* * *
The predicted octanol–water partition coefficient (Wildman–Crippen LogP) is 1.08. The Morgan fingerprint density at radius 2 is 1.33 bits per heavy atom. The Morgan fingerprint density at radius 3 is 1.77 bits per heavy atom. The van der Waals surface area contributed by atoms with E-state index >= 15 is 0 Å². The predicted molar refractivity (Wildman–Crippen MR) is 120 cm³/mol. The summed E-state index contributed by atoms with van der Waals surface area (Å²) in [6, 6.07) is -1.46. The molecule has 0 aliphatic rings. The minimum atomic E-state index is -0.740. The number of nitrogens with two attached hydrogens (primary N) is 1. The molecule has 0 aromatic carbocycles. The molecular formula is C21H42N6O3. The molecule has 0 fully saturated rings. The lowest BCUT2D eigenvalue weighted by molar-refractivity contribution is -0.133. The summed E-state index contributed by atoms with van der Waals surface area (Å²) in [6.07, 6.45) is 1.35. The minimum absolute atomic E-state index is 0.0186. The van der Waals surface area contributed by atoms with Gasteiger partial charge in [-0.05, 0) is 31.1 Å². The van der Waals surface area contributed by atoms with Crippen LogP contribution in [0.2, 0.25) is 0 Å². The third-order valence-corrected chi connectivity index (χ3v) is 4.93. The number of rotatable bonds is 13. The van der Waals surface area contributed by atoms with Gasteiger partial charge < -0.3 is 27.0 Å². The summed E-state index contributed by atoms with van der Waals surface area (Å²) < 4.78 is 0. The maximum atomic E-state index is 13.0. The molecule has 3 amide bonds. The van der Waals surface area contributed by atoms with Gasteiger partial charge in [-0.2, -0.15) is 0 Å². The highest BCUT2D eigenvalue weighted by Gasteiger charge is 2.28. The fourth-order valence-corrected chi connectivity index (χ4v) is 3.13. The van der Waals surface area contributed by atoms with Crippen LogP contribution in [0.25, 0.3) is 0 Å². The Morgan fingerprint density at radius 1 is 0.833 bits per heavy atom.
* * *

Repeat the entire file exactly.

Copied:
The predicted octanol–water partition coefficient (Wildman–Crippen LogP) is 1.08. The Morgan fingerprint density at radius 2 is 1.33 bits per heavy atom. The Morgan fingerprint density at radius 3 is 1.77 bits per heavy atom. The van der Waals surface area contributed by atoms with E-state index >= 15 is 0 Å². The predicted molar refractivity (Wildman–Crippen MR) is 120 cm³/mol. The summed E-state index contributed by atoms with van der Waals surface area (Å²) in [6, 6.07) is -1.46. The molecule has 0 aliphatic rings. The minimum atomic E-state index is -0.740. The number of nitrogens with two attached hydrogens (primary N) is 1. The molecule has 0 aromatic carbocycles. The molecular formula is C21H42N6O3. The molecule has 0 fully saturated rings. The lowest BCUT2D eigenvalue weighted by molar-refractivity contribution is -0.133. The summed E-state index contributed by atoms with van der Waals surface area (Å²) in [6.07, 6.45) is 1.35. The minimum absolute atomic E-state index is 0.0186. The van der Waals surface area contributed by atoms with Gasteiger partial charge in [-0.05, 0) is 31.1 Å². The van der Waals surface area contributed by atoms with Crippen LogP contribution in [0.2, 0.25) is 0 Å². The third-order valence-corrected chi connectivity index (χ3v) is 4.93. The number of rotatable bonds is 13. The van der Waals surface area contributed by atoms with Gasteiger partial charge < -0.3 is 27.0 Å². The summed E-state index contributed by atoms with van der Waals surface area (Å²) < 4.78 is 0. The maximum atomic E-state index is 13.0. The molecule has 3 amide bonds. The van der Waals surface area contributed by atoms with Gasteiger partial charge in [-0.2, -0.15) is 0 Å². The highest BCUT2D eigenvalue weighted by Gasteiger charge is 2.28. The fourth-order valence-corrected chi connectivity index (χ4v) is 3.13. The van der Waals surface area contributed by atoms with Crippen LogP contribution in [0.25, 0.3) is 0 Å². The Morgan fingerprint density at radius 1 is 0.833 bits per heavy atom.